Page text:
"An old time stockaded village on Point Dorset." (3)
The name signifies the place of 'small hole [or pit].' Crawford says Rangitane people occupied it and were supposed to be the original builders, but it was later taken over by other tribes. (4)
McLeod published a sketch of Orua-iti, depicting it as a palisaded village on the eastern cliff-margin on the flat top ridge above Dorset point(5). McLeod refers to its occupation in "Maori and pre-Maori times," and a lengthy period of occupation is confirmed by Crawford." (6)
Possibly originally occupied by Rangitane (founder, Te Rerewa) (7). Later occupied by other tribe" (8).
In 1974 an oven stone was found near a concrete gun emplacement on this site(the emplacement has since been removed). This suggests it might have been the location of a kainga or pa. An archaeological dig at the fort in 1992 at the site of roadworks found very decayed shells in a band 20-39cm below the present ground level. (9)
1. WCC Maori Historical Information, Site Handbook, 1990
2. Best, Pt 6 p5
3. Best, Pt5 pl74
4. Crawford 29, p 398
5. Adkin p 55. See sketch plate 5, McLeod's map with sketch, from
McLeod p 38. Adkin maps the site at p 115
6. Crawford 29, p 378
7. McEwen J, Rangitane - A Tribal History
8. WCC Maori Historical Information, Site Handbook, 1990 (not sourced)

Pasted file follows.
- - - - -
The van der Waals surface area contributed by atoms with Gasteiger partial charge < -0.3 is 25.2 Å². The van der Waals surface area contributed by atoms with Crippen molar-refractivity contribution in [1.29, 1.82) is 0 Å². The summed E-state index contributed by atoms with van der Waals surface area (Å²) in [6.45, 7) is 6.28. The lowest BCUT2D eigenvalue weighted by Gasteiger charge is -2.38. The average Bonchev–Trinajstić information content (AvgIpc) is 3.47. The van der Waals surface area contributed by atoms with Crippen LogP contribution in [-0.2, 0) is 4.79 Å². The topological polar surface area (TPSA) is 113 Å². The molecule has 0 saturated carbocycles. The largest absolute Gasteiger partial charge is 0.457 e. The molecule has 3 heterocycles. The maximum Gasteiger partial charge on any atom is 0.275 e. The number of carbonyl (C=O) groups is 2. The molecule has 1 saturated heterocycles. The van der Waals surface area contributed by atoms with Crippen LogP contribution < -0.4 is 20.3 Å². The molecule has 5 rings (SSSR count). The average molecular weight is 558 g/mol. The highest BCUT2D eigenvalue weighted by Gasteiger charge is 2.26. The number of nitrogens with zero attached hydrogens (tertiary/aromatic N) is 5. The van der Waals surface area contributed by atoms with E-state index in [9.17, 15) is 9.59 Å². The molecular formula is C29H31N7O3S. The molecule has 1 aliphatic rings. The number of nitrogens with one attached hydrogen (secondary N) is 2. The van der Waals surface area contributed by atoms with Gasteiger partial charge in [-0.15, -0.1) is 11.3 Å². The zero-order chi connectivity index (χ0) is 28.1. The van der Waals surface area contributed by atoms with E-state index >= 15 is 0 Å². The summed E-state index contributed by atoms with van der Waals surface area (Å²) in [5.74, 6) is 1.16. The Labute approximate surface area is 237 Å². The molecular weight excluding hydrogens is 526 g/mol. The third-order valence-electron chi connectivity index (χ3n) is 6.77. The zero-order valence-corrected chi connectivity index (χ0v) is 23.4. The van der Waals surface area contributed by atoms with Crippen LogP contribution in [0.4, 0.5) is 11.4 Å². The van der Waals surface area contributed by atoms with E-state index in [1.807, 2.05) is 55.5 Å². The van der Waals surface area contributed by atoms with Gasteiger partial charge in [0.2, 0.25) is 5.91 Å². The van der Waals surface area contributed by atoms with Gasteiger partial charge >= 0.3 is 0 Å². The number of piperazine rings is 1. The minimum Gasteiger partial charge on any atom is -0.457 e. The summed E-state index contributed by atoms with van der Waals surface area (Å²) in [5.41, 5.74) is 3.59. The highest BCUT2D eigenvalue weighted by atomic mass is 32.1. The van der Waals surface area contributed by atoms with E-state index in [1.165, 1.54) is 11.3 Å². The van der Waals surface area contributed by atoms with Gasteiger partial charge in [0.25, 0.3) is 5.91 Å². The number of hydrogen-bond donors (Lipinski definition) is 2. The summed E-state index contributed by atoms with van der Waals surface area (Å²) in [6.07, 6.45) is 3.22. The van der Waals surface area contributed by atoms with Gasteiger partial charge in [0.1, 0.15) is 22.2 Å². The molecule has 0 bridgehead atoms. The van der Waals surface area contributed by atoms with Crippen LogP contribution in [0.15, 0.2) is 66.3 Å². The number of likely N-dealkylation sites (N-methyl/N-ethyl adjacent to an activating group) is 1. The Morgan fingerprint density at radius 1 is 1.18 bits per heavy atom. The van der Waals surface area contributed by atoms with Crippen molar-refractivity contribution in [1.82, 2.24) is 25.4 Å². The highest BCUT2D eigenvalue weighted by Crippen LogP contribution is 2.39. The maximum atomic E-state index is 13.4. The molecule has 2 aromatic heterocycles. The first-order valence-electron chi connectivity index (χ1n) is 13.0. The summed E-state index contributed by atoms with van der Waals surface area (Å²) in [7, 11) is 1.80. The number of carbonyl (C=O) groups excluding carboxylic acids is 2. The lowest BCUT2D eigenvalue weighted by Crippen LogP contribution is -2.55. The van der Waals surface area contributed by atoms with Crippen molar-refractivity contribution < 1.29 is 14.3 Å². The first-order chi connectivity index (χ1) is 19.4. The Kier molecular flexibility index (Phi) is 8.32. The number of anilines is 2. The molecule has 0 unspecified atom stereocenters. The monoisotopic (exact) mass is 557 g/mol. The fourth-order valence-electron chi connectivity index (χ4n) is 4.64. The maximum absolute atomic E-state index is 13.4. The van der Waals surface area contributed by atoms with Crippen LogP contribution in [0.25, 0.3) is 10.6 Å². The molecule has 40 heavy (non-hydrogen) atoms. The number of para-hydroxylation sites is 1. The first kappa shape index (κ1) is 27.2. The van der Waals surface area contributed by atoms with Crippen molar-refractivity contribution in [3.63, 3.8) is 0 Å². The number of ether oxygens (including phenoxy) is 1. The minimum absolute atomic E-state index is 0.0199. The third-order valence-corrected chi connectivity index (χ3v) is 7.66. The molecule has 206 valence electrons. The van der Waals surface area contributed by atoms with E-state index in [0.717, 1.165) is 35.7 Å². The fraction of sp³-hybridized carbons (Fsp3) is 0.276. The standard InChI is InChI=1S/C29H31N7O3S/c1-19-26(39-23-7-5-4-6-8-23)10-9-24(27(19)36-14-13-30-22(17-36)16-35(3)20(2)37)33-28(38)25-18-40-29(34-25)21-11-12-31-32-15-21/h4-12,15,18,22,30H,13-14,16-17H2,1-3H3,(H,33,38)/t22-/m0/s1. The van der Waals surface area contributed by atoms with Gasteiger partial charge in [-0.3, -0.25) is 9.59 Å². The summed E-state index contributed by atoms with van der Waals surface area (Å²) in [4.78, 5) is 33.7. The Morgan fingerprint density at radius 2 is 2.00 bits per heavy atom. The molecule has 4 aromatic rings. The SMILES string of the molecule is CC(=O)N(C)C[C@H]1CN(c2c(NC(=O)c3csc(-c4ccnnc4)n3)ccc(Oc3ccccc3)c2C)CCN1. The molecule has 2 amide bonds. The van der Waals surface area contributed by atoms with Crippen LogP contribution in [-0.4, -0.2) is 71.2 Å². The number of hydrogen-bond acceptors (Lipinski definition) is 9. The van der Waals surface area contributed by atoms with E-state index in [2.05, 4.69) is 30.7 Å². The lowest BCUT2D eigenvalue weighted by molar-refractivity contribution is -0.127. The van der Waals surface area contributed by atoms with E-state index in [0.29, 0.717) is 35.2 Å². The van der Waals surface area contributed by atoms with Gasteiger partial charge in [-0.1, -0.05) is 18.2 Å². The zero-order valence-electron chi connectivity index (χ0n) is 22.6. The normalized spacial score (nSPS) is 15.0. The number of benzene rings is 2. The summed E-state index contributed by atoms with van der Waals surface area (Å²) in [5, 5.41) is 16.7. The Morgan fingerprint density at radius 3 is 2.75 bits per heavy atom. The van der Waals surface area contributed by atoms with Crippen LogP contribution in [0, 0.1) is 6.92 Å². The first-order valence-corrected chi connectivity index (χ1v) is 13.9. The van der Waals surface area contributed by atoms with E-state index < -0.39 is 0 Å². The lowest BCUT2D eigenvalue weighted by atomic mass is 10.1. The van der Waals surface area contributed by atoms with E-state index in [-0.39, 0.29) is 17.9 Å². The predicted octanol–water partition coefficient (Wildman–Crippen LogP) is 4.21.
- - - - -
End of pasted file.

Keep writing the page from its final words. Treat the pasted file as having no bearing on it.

9. NZAA N 164/113, NZAA R27/194, NZAA R27/115
Te Turanga-o-KupeLocation: Seatoun, on-shore from Pinnacle Rock.
Type of site: Landing area
Known iwi/Hapu connections: Not known
Condition : Affected by Hau-Whenua earthquake approx 1450.
Adkin repeats a Best commentary but adds as follows:
"The foreshore [or place on it where Kupe stood after landing] at Seatoun and the stretch of water between it and Pinnacle [or Steeple] Rock [where he went swimming]." (1)
Adkin adds "Remembering that in Kupe's time Miramar was an island ...entirely hilly and without any fringing flat land or broad beaches at Seatoun or elsewhere...Kupe's landing place must have been at what is now the rear of Seatoun flat (Marae-nui, q.v.). This fact does not alter the accuracy of the tradition in any way; it merely serves to correct our impression of the local conditions at that remote period. Kupe probably landed on an abrupt shore just inside the northern end of the Point Dorset subsidiary hill-ridge and stood
turanga) surveying his surroundings from that spot before swimming out to Steeple rock...and injuring himself on its harsh and rugged edges." (2)
1. Adkin, Leslie, The great harbour of Tara, (1959). p 89; Best Pt 5 p 174
2. Adkin, p 90